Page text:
Got a Sweet Tooth? Here’s Why Xylitol Is A Game-Changer for Your Dental Health.

A wooden spoon in bowl of xylitol used for dental health

We all know sugar is bad for your teeth.

As your body digests sugar, it releases acids that dissolve your tooth enamel, putting you at greater risk for tooth decay and gum disease.

Limiting your sugar intake is one of the best things you can do for your oral and overall health.

However, cutting out sugar entirely isn’t realistic or even necessary for most people. We know we wouldn’t win many friends if we said you could never eat your favorite treats again!

But what if you could enjoy the sweetness of sugar AND protect your oral health at the same time?

It’s possible with our favorite sugar-substitute, xylitol.

A wooden spoon in a glass bowl full of xylitol for dental health.

 

What is xylitol?

If you haven’t heard of xylitol before, prepare for your life to get sweeter.

Xylitol is a natural sweetener derived from the fibrous parts of plants. It’s a sugar alcohol found in many fruits, vegetables, and even in the human body.

It looks like sugar and tastes just as sweet, without any unpleasant artificial aftertaste.

Xylitol can be used in many of the same ways that sugar is. It’s commonly found in sugar-free chewing gum, candies, toothpaste, diabetes-friendly foods, and oral care products.

You can even use it as a substitute for sugar in your favorite recipes and baked goods.

Why is xylitol good for your teeth?

Xylitol is clinically proven to improve oral health by preventing cavities and reducing gum disease.

Using xylitol as a sugar replacement reduces your overall sugar intake, significantly improving your oral health.

Xylitol is also lower calorie than sugar, so it’s also a win for your waistline.

But the benefits of xylitol don’t stop at simply reducing sugar in your diet – xylitol actively fights against bacterial growth that leads to disease and decay.

Here’s how it works:

One of the primary risk factors for tooth decay is the oral bacteria responsible for plaque, Streptococcus mutans.

Streptococcus mutans and other harmful oral bacteria feed on sugar, causing them to grow and multiply in your mouth. It’s their favorite food too!

Some amount of plaque and bacteria is normal, but excessive sugar intake can cause it to get out of control.

These sugars produce acids that erode your enamel. Your immune system also recognizes the excess of bacteria and begins to attack it, creating an inflammatory response known as gum disease.

Enter xylitol.

Unlike sugar, oral bacteria can’t metabolize xylitol. When you consume xylitol, you don’t produce the same enamel-destroying acids, and bacterial growth is inhibited.

Even better, while these bacteria can’t feed themselves with xylitol, they still try to ingest it. Their energy receptors get clogged up with unusable fuel, and they eventually starve to death.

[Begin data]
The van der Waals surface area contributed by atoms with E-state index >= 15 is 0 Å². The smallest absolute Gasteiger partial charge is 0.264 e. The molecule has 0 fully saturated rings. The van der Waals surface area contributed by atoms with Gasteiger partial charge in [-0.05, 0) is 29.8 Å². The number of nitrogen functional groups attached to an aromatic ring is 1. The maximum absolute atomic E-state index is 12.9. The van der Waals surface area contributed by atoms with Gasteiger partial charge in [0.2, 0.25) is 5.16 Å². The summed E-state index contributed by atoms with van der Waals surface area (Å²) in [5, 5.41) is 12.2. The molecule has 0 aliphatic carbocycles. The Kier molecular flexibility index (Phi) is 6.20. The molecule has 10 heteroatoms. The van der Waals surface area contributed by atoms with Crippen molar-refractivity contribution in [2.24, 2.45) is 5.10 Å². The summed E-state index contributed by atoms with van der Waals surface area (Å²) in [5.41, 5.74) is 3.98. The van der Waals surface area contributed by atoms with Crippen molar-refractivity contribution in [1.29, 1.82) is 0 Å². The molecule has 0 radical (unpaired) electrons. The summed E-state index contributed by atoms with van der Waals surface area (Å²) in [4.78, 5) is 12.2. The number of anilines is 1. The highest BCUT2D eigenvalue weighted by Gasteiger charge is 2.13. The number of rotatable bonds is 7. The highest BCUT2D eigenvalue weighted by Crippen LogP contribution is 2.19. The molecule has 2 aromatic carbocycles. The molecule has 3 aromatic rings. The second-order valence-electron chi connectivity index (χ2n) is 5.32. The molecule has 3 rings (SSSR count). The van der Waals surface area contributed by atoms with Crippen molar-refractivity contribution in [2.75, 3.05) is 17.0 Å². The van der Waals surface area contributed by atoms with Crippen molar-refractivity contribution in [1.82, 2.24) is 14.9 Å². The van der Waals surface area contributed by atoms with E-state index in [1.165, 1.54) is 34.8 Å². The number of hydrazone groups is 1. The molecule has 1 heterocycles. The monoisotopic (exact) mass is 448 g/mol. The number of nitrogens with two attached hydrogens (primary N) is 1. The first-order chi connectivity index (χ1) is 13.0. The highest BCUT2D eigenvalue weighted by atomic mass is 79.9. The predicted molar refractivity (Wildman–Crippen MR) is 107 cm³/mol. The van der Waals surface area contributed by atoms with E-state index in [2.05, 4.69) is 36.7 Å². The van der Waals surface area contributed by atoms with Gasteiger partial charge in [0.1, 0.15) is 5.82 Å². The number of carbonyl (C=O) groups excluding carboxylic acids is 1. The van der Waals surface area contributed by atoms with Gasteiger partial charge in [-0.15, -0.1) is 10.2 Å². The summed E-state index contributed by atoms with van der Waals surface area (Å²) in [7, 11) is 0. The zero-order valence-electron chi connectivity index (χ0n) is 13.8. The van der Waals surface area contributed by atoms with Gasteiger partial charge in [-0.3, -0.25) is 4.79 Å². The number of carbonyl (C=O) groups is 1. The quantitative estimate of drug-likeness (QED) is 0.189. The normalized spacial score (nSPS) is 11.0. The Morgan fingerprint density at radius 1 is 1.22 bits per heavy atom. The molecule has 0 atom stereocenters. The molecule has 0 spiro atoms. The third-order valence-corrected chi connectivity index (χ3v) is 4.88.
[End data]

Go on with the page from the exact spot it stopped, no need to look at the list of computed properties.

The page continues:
While that’s a sad ending for Streptococcus mutans, it’s great news for your oral health.

One study…Opens in a new window to study… found that xylitol chewing gum reduced harmful oral bacteria by 27-75% while keeping good bacteria levels the same.

Where can I buy xylitol?

Xylitol is getting increasingly popular as its health benefits have become more widely known.

While most health food stores carry xylitol, you can find it in many general grocery stores.

Check out the baking aisle for raw xylitol, or find it in the chewing gum products and toothpaste.

If your local grocery store doesn’t carry it, you can easily find it online…Opens in a new window to Amazon link….

Xylitol sounds too good to be true – what’s the catch?

We know! We’re big fans of xylitol for its amazing oral and overall health benefits.

Long-term moderate consumption of xylitol is completely safe.

However, there are still some important points to be aware of:

Like all foods, you should still consume xylitol in moderation.

Some people experience digestive issues if they consume too much.

If you suffer from irritable bowel syndrome (IBS) or other digestive health issues, you should be especially cautious.

It’s best to start with a small amount to see how your body tolerates it. If all goes well, slowly work your way up to higher consumption.

Xylitol can also be toxic to dogs. So if you have pets at home, keep xylitol well out of their reach.

Xylitol and your oral health: the bottom line

Xylitol is an excellent addition to your diet, especially if you’re looking to curb your sugar intake.

However, it’s important to remember that xylitol is just one part of keeping your smile healthy and strong.

You still need to get the foundations right: Brush and floss your teeth daily, and visit the dentist for a checkup and cleaning every six months at a minimum.

If you’re looking for a great dentist in Seattle, WA, Downtown Dentistry can help! Dr. Kathy Curtis has been a top Seattle area dentist for almost three decades.

We proudly serve Seattle and the surrounding areas, including Bellevue, Redmond, Renton, Kent, Capitol Hill, Queen Anne, and South Lake Union.

Schedule an appointment with Dr. Curtis today!

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